Compensation is usually paid out due to a work-related injury or illness, injuries received in a car accident or injuries received because of the negligence or fault of another person.
If a super contribution arises from a personal injury payment or a structured settlement (from a compensation payout), you may be able to exclude all or part of it from your non-concessional contributions cap.
This also means that no extra tax will apply to this contribution. It is only the part of the compensation that relates to personal injury that can be contributed to super.
Therefore, the court order or the agreement between parties must clearly state the payment breakdown. Compensation payments usually impact any Centrelink entitlements the member may be receiving. Any super balance unrelated to the compensation payment will also affect the member’s total super balance and transfer balance cap.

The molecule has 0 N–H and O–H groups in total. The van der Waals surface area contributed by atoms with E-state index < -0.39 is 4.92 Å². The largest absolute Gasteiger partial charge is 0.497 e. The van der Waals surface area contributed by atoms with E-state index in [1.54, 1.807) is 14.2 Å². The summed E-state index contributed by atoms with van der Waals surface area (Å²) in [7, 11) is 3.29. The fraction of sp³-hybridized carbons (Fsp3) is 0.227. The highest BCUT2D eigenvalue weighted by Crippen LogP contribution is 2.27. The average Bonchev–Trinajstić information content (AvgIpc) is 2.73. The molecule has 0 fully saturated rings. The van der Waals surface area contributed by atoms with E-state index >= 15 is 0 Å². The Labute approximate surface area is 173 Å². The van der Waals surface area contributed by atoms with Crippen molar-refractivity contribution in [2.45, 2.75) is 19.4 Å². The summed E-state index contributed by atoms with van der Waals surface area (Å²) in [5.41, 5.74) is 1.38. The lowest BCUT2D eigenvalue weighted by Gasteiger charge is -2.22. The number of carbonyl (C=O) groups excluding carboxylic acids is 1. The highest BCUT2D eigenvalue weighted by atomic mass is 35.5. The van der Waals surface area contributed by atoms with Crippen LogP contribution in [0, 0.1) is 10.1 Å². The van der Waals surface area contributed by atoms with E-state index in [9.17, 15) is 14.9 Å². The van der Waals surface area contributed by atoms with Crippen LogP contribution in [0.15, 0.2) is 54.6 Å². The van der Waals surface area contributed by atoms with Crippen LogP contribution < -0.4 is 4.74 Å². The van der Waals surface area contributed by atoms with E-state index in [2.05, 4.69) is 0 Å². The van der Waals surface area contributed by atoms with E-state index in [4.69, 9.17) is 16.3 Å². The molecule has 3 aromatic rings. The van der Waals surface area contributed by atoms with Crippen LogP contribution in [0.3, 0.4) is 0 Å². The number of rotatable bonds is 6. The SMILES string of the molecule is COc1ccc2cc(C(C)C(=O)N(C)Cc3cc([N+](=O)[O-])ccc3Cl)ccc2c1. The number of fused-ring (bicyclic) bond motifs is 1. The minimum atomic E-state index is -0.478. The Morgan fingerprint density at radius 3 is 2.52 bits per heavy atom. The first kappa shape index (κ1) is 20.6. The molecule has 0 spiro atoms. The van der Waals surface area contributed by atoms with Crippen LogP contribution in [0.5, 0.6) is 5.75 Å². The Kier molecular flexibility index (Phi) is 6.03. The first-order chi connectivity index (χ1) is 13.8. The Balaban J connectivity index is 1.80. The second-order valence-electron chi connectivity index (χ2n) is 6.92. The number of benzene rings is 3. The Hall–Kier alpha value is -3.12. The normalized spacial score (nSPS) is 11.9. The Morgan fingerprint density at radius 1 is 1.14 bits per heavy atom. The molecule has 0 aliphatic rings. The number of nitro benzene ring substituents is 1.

Generally, super contributions are of two types – concessional and non-concessional.
There are annual caps (limits) on the amount of concessional and non-concessional contributions you can make. You’ll be liable to pay extra tax if you exceed these limits.
Three types of payments are eligible:
Once the payment satisfies the above criteria, the following three conditions must be met to make the super contribution:
If you are unsure how your compensation payment may affect your contribution caps, consult your provider or a licensed professional as soon as possible.